First off, there seems to be a sparse number of low level audio programming tutorials out there so if anyone knows of some good resources I would be very appreciative. Now on to the topic at hand!

I am using WASAPI for the audio engine that I am trying to develop and I am having difficulties reformatting read audio file data into a format that the audio device is prepared to receive. Specifically I am wondering how to on the fly convert the sampling rate and bit depth of a read audio file into the requested format of the device. I saw an example where linear interpolation was used but read elsewhere that such a filter introduces too many artifacts such as aliasing, so again I'm wondering what practical algorithms would be for reformatting audio data in a real time application.


1 Answer 1


Sinc interpolation introduces no aliasing artifacts to data that was originally properly bandlimited before sampling. (But needs to be slightly modified, as a Sinc or Dirichlet kernel has an infinite duration.)

One canonical reference on why reconstruction works and how to interpolate is here: https://ccrma.stanford.edu/~jos/resample/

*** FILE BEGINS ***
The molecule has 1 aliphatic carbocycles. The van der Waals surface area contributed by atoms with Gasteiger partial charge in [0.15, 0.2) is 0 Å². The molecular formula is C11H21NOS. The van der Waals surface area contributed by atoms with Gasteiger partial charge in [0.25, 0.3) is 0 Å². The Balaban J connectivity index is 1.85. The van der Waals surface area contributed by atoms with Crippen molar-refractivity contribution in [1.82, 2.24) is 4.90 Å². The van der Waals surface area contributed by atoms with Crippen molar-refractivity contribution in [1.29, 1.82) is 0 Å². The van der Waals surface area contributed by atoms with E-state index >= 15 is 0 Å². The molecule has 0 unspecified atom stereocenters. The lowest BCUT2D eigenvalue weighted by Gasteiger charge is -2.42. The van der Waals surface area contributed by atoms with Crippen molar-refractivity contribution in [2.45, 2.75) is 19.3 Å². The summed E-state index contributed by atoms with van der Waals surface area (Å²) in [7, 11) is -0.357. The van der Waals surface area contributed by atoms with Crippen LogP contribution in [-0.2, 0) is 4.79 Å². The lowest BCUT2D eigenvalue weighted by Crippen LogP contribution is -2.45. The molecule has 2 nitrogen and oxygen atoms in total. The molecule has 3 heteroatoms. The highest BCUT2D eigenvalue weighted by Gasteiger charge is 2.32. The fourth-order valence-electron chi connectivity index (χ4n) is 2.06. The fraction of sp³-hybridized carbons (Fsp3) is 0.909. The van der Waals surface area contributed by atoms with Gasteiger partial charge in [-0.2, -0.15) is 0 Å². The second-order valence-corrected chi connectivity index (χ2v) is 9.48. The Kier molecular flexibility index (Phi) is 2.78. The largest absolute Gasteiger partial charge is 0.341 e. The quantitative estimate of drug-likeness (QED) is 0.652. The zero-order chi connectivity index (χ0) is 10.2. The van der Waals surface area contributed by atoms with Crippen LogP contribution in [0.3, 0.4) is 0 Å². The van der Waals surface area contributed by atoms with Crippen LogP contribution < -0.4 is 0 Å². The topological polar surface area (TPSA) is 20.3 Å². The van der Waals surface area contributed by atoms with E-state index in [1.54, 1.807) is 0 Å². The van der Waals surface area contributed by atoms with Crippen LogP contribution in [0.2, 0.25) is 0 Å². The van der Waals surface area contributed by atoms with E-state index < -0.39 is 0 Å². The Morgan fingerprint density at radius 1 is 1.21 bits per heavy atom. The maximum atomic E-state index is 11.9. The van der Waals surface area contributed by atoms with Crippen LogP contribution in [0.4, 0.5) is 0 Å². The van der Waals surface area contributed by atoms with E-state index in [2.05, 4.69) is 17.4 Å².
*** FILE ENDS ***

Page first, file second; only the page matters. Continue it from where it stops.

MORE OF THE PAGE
I have a simple implementation in Basic here: http://www.nicholson.com/rhn/dsp.html#3

The other common method is low-pass filtered integer ratio upsampling followed by low-pass filtered integer ratio downsampling by the appropriate two ratios. Another common method is to generate a polyphase FIR filter bank (of multiple phases of windowed Sinc (or otherwise optimized FIR filters) interpolation kernels. Another common method is to use polynomial interpolaters of each of the Sinc kernel's humps, resulting in a Farrow filter bank.

You need to carry enough bits of arithmetic intermediate values in order to keep your quantization noise floor below whatever your spec might be.


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